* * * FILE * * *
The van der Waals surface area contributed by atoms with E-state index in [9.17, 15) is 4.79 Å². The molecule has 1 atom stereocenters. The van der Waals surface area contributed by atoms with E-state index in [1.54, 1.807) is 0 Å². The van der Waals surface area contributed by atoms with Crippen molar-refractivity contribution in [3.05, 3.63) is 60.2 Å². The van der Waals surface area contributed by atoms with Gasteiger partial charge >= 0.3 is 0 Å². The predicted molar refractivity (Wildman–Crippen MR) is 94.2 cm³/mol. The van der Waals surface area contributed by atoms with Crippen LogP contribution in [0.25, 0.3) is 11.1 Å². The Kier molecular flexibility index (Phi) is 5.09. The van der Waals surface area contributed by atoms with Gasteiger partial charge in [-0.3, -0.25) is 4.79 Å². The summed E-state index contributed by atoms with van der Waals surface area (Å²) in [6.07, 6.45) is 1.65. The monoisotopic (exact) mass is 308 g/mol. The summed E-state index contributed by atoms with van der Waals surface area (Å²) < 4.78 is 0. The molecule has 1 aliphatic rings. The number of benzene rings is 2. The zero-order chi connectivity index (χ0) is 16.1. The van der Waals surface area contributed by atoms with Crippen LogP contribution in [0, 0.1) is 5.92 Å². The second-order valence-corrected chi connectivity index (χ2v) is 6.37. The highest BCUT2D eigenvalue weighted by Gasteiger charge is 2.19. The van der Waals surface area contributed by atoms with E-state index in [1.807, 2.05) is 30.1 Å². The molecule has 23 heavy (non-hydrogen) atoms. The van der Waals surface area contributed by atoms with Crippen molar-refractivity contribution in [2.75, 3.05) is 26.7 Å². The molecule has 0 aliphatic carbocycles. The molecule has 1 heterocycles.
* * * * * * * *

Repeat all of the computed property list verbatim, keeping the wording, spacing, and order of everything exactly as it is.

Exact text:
The van der Waals surface area contributed by atoms with E-state index in [9.17, 15) is 4.79 Å². The molecule has 1 atom stereocenters. The van der Waals surface area contributed by atoms with E-state index in [1.54, 1.807) is 0 Å². The van der Waals surface area contributed by atoms with Crippen molar-refractivity contribution in [3.05, 3.63) is 60.2 Å². The van der Waals surface area contributed by atoms with Gasteiger partial charge >= 0.3 is 0 Å². The predicted molar refractivity (Wildman–Crippen MR) is 94.2 cm³/mol. The van der Waals surface area contributed by atoms with Crippen LogP contribution in [0.25, 0.3) is 11.1 Å². The Kier molecular flexibility index (Phi) is 5.09. The van der Waals surface area contributed by atoms with Gasteiger partial charge in [-0.3, -0.25) is 4.79 Å². The summed E-state index contributed by atoms with van der Waals surface area (Å²) in [6.07, 6.45) is 1.65. The monoisotopic (exact) mass is 308 g/mol. The summed E-state index contributed by atoms with van der Waals surface area (Å²) < 4.78 is 0. The molecule has 1 aliphatic rings. The number of benzene rings is 2. The zero-order chi connectivity index (χ0) is 16.1. The van der Waals surface area contributed by atoms with Crippen LogP contribution in [0, 0.1) is 5.92 Å². The second-order valence-corrected chi connectivity index (χ2v) is 6.37. The highest BCUT2D eigenvalue weighted by Gasteiger charge is 2.19. The van der Waals surface area contributed by atoms with E-state index in [1.807, 2.05) is 30.1 Å². The molecule has 23 heavy (non-hydrogen) atoms. The van der Waals surface area contributed by atoms with Crippen molar-refractivity contribution in [2.75, 3.05) is 26.7 Å². The molecule has 0 aliphatic carbocycles. The molecule has 1 heterocycles.